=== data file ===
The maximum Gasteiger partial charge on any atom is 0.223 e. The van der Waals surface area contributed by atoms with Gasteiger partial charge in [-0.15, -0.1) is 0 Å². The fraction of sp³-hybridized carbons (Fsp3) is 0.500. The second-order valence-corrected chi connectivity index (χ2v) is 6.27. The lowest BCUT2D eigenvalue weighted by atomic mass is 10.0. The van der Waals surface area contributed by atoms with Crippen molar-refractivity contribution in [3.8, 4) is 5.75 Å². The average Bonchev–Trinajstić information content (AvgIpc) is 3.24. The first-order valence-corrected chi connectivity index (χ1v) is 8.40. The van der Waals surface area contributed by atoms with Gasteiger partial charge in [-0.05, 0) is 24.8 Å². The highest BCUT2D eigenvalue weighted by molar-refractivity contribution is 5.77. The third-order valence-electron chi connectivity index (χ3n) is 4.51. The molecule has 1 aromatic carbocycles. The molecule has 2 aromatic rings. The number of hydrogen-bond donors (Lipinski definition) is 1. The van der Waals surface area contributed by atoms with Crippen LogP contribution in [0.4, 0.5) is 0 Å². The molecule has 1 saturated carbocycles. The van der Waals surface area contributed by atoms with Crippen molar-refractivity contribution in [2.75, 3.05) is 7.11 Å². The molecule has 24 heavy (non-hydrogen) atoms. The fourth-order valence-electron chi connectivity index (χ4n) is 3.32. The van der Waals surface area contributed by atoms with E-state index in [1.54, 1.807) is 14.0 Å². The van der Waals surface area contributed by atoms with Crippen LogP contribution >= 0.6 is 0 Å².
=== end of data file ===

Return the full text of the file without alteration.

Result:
The maximum Gasteiger partial charge on any atom is 0.223 e. The van der Waals surface area contributed by atoms with Gasteiger partial charge in [-0.15, -0.1) is 0 Å². The fraction of sp³-hybridized carbons (Fsp3) is 0.500. The second-order valence-corrected chi connectivity index (χ2v) is 6.27. The lowest BCUT2D eigenvalue weighted by atomic mass is 10.0. The van der Waals surface area contributed by atoms with Crippen molar-refractivity contribution in [3.8, 4) is 5.75 Å². The average Bonchev–Trinajstić information content (AvgIpc) is 3.24. The first-order valence-corrected chi connectivity index (χ1v) is 8.40. The van der Waals surface area contributed by atoms with Gasteiger partial charge in [-0.05, 0) is 24.8 Å². The highest BCUT2D eigenvalue weighted by molar-refractivity contribution is 5.77. The third-order valence-electron chi connectivity index (χ3n) is 4.51. The molecule has 1 aromatic carbocycles. The molecule has 2 aromatic rings. The number of hydrogen-bond donors (Lipinski definition) is 1. The van der Waals surface area contributed by atoms with Crippen LogP contribution in [0.4, 0.5) is 0 Å². The molecule has 1 saturated carbocycles. The van der Waals surface area contributed by atoms with Crippen molar-refractivity contribution in [2.75, 3.05) is 7.11 Å². The molecule has 24 heavy (non-hydrogen) atoms. The fourth-order valence-electron chi connectivity index (χ4n) is 3.32. The van der Waals surface area contributed by atoms with E-state index in [1.54, 1.807) is 14.0 Å². The van der Waals surface area contributed by atoms with Crippen LogP contribution >= 0.6 is 0 Å².